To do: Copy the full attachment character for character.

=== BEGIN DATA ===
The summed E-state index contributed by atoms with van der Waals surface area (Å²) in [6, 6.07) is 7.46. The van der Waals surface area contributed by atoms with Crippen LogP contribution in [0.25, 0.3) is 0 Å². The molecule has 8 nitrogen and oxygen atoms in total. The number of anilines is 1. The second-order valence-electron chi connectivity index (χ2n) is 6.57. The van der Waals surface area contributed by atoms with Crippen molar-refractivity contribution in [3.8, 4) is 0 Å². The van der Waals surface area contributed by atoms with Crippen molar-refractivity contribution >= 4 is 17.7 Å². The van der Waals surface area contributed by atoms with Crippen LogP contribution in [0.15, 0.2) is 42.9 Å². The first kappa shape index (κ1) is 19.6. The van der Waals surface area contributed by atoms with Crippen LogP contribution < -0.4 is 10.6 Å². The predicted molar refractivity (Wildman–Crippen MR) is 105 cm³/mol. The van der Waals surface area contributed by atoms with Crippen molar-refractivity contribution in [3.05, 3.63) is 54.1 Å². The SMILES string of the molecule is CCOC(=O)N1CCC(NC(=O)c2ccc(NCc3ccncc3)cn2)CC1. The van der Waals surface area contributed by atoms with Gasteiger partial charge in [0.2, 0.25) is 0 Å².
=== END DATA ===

The summed E-state index contributed by atoms with van der Waals surface area (Å²) in [6, 6.07) is 7.46. The van der Waals surface area contributed by atoms with Crippen LogP contribution in [0.25, 0.3) is 0 Å². The molecule has 8 nitrogen and oxygen atoms in total. The number of anilines is 1. The second-order valence-electron chi connectivity index (χ2n) is 6.57. The van der Waals surface area contributed by atoms with Crippen molar-refractivity contribution in [3.8, 4) is 0 Å². The van der Waals surface area contributed by atoms with Crippen molar-refractivity contribution >= 4 is 17.7 Å². The van der Waals surface area contributed by atoms with Crippen LogP contribution in [0.15, 0.2) is 42.9 Å². The first kappa shape index (κ1) is 19.6. The van der Waals surface area contributed by atoms with Crippen LogP contribution < -0.4 is 10.6 Å². The predicted molar refractivity (Wildman–Crippen MR) is 105 cm³/mol. The van der Waals surface area contributed by atoms with Crippen molar-refractivity contribution in [3.05, 3.63) is 54.1 Å². The SMILES string of the molecule is CCOC(=O)N1CCC(NC(=O)c2ccc(NCc3ccncc3)cn2)CC1. The van der Waals surface area contributed by atoms with Gasteiger partial charge in [0.2, 0.25) is 0 Å².